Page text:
– Increased number of police

– The bursting of the crack bubble

– The legalization of abortion

It is easy to understand why the abortion/crime link gets the most attention, but that is also too bad, since it tends to polarize a debate that would be better served by nuance and fact as opposed to bright lines and emotion.

That said, here’s a pretty interesting blog post from “Jihad of Umar” (whose author promises to deliver “my rants on Islam, Muslims, the War on Muslims, politics, culture, hip-hop, boxing, driving a taxi and anything else I take a notion to write about”). He’s got some inside takes on two of the four factors that Freakonomics cites as causes of the crime drop: the crack market and imprisonment.

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  1. kb says:

    We’ve been hearing about an upsurge in violent crime over the last year. While we’re not back to 80′s levels, there’s been a noticible change. In my neighborhood, which already had a violent crime rate twice the national average for urban areas (and on some blocks roughly 10 times that rate), violent crime doubled in 2005.

    A measure of a theory is how it holds up over time. What is the prediction of crime based on Levitt’s analysis?

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  2. kb says:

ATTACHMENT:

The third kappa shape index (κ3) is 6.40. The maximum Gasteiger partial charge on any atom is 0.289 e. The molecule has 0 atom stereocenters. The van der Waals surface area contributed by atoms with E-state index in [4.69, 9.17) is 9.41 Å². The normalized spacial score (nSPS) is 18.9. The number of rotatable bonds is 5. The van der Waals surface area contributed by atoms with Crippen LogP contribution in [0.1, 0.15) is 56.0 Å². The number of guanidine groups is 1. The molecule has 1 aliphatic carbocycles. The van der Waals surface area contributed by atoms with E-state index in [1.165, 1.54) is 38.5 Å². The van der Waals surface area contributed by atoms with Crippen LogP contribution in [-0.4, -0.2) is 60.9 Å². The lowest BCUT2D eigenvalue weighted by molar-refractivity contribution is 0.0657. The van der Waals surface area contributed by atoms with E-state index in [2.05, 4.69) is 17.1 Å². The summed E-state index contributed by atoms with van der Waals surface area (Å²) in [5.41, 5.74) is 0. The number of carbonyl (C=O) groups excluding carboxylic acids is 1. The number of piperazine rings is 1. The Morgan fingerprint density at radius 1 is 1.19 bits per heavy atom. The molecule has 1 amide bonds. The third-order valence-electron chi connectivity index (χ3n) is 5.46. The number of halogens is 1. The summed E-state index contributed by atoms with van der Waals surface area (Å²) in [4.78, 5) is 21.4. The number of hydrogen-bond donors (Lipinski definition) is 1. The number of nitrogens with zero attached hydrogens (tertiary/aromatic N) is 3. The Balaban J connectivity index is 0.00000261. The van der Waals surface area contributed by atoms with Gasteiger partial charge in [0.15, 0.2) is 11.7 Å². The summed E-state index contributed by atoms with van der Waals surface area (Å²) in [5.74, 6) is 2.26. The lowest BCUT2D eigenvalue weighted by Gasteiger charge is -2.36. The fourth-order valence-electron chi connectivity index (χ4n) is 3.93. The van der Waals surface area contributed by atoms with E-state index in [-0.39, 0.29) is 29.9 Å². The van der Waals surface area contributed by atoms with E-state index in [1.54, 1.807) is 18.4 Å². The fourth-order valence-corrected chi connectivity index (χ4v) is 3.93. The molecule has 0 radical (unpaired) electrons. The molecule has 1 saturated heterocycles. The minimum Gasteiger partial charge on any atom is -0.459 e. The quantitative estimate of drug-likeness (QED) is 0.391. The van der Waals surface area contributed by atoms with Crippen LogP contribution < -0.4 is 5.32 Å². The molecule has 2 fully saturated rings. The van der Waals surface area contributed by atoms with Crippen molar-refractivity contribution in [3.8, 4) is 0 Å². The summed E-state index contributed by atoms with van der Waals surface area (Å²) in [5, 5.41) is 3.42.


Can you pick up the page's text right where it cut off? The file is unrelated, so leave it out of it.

We’ve been hearing about an upsurge in violent crime over the last year. While we’re not back to 80′s levels, there’s been a noticible change. In my neighborhood, which already had a violent crime rate twice the national average for urban areas (and on some blocks roughly 10 times that rate), violent crime doubled in 2005.

    A measure of a theory is how it holds up over time. What is the prediction of crime based on Levitt’s analysis?

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  3. metarhyme says:

    Dubner’s Umar link above doubts Levitt’s abortion conjecture for lower crime rates. In addition to jail time, Umar thought an absence of criminals was due to teen crack dealers killing each other off. He also says that they have become more restrained about doing this, indicating that the new guys may be around for a while. Sorry about that kb.

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  4. metarhyme says: